RNA sequencing (RNAseq) is a common tool for measuring relative gene expression levels. It is a versatile method that can be utilized to detect and characterize gene expression, mutations, gene fusions, and noncoding RNAs. Targeted RNA sequencing is a highly accurate method for selecting and sequencing specific transcripts of interest that offer both quantitative and qualitative information. Targeted RNA sequencing is a sequencing-based gene expression profiling method that allows quantification of messenger RNA (mRNA) or targeted non-coding RNA (ncRNA) levels for up to 300 customer-defined genes in a single amplification reaction. The ability to target a portion of the genome has revolutionized next-generation sequencing experiments. The analysis of exomes has exploded, custom panels for exome-style pull-down are being used to great effect for analyzing several thousand samples, and amplicon analysis is making it possible to run these samples in a single experiment.
Targeted RNAseq is increasingly the method of choice for researchers studying the transcriptome. The clinical potential of RNAs as disease and treatment markers is fueling advances in RNA analysis methods. It offers numerous advantages over gene expression arrays as it is compatible with difficult samples such as formalin-fixed paraffin embedded (FFPE) tissue, requires a low input of 10ng of total RNA or 20 – 100ng of FFPE RNA. It can also be applied to any species, even if reference sequencing is not available. Broader dynamic range enables more sensitive and accurate measurement of gene expression and a better value often delivering advantages at a comparable or lower price per sample than many arrays which are costlier in comparison to these. But as RNA sequencing data accumulates, and researchers compare findings, standardization has become a major issue. To assess RNA sequence performance across laboratories, the U.S. Food and Drug Administration has coordinated the international Sequencing Quality Control (SEQC) project. The findings offer guidance for interpreting data, such as being cautious about using RNAseq for absolute quantitation.
AmpliSeq stands as a very sensitive and cost-effective approach for very large scale gene expression analysis and mRNA marker screening with high accuracy. Due to rapid technological development, researchers working in the field of functional genomics have been provided a tool that enables them to perform a detailed investigation of practically any transcriptome. Free from many limitations of DNA microarray-based methods, RNAseq opens the way to analyze transcriptome at a scale and resolution that were unattainable just a few years ago. As sequencing costs drop and personal sequencers are introduced to the market, RNAseq has become not only popular but also, frequently, an indispensable analytical tool. Therefore, it can be expected that new RNAseq applications will be developed by growing next-generation sequencing users community to support transcriptome oriented studies.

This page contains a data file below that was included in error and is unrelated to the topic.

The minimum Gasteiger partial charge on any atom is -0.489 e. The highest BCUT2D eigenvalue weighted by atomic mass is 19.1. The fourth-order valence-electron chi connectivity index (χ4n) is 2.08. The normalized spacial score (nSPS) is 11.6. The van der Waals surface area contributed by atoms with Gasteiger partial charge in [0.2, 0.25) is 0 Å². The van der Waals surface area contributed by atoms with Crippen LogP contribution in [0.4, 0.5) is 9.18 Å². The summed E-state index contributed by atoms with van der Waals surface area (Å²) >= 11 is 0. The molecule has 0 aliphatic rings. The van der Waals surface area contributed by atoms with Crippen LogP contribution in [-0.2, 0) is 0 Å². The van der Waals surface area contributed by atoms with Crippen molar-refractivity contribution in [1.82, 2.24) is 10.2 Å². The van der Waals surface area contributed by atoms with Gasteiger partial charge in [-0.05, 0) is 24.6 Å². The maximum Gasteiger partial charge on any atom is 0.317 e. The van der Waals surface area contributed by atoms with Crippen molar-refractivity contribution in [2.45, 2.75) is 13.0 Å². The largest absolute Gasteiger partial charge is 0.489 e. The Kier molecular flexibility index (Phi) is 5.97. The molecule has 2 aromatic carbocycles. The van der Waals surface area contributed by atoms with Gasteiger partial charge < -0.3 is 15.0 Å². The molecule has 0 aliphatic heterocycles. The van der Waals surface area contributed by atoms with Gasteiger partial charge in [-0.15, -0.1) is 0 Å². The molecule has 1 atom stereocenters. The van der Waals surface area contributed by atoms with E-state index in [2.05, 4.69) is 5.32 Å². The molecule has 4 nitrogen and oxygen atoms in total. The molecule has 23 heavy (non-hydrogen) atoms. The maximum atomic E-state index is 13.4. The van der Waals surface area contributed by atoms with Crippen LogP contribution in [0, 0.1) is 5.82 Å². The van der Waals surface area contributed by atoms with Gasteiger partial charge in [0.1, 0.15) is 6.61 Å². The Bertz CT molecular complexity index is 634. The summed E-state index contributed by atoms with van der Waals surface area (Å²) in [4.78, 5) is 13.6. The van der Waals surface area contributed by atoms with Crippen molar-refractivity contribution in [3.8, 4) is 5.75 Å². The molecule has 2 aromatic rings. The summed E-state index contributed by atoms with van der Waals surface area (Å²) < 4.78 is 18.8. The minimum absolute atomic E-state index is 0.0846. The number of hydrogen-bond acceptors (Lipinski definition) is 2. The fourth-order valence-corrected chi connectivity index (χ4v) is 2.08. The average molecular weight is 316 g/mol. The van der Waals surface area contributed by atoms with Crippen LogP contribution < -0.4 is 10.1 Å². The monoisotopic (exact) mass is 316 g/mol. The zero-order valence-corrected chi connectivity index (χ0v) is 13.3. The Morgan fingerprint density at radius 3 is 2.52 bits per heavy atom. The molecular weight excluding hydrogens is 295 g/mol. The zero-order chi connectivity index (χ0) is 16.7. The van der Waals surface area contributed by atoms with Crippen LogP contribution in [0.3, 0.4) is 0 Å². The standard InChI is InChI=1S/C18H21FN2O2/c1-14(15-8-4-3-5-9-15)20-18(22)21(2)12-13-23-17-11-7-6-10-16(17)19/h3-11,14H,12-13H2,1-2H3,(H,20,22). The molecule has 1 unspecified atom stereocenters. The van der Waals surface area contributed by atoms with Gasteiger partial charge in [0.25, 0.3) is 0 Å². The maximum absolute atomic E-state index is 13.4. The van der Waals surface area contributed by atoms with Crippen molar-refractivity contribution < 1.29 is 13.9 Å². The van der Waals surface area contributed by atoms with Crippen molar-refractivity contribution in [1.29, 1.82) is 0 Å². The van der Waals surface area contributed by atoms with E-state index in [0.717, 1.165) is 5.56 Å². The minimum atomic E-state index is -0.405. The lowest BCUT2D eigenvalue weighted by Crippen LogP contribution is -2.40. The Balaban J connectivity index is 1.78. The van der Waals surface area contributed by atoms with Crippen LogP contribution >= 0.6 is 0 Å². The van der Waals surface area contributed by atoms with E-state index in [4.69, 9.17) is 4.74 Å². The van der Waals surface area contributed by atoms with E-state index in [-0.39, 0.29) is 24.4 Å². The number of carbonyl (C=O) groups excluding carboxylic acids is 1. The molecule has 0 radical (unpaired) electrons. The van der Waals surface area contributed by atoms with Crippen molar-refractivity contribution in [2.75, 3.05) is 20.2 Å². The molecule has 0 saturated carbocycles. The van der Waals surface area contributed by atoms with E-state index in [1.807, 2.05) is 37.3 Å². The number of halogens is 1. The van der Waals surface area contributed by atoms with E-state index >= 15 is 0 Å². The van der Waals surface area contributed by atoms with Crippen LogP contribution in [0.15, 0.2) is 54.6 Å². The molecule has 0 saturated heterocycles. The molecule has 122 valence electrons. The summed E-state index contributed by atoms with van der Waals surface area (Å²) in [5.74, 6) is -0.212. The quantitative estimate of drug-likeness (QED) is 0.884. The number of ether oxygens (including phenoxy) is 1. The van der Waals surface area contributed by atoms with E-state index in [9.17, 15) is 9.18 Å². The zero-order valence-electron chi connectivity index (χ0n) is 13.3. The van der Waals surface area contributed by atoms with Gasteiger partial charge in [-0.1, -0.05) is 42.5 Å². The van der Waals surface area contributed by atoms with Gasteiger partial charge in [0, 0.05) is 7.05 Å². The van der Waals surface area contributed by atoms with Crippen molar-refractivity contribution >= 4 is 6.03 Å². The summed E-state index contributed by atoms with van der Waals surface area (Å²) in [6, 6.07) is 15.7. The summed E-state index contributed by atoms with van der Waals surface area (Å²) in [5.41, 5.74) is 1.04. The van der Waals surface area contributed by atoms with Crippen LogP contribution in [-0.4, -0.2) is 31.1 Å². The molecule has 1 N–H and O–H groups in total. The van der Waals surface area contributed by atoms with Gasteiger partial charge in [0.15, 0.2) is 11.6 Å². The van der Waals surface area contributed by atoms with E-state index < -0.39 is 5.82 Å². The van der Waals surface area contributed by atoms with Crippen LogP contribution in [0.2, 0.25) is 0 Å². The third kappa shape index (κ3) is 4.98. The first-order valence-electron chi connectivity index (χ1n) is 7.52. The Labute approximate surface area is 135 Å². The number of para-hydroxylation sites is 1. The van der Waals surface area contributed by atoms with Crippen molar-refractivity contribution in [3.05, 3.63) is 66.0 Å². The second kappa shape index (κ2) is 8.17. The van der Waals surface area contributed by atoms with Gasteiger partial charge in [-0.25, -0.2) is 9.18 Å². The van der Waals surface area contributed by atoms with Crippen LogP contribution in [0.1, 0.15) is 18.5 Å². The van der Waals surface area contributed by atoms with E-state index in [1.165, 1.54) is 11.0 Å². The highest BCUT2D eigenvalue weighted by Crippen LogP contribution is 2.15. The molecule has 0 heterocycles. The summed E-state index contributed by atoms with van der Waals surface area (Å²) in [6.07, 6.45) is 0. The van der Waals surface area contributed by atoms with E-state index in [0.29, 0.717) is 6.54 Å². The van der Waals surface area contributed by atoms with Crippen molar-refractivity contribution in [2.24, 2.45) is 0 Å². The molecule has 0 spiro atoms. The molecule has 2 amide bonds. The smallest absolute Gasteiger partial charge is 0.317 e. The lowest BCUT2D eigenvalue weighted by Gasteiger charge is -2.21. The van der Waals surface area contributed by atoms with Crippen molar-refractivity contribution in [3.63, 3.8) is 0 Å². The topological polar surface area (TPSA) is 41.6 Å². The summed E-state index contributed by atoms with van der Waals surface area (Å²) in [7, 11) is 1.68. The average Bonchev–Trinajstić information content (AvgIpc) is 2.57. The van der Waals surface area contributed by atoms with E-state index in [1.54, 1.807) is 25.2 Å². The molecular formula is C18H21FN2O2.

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Regionally, the market is segmented into North America, Europe, Asia-Pacific, Latin America and the Middle East and Africa. North America followed by Europe dominates the global targeted RNA sequencing market, due to rising government support towards research and development. Asia is expected to witness high growth targeted RNA sequencing due to rising investment in India and China on research and development.
Some of the players in the targeted RNA sequencing market are Agilent Technologies Inc., Douglas Scientific, Life Technologies, Illumina, Inc., Omicia, Inc., Roche Holdings AG, Thermo Fisher Scientific, Inc. Qiagen Diagnostics, Zoetis Genetics. There have been several mergers and acquisitions observed recently in this industry; signaling consolidations are key to retain a competitive edge. Specialty companies are rapidly emerging in the targeted RNA sequencing technology and are likely to shape the future of this market in the coming years.
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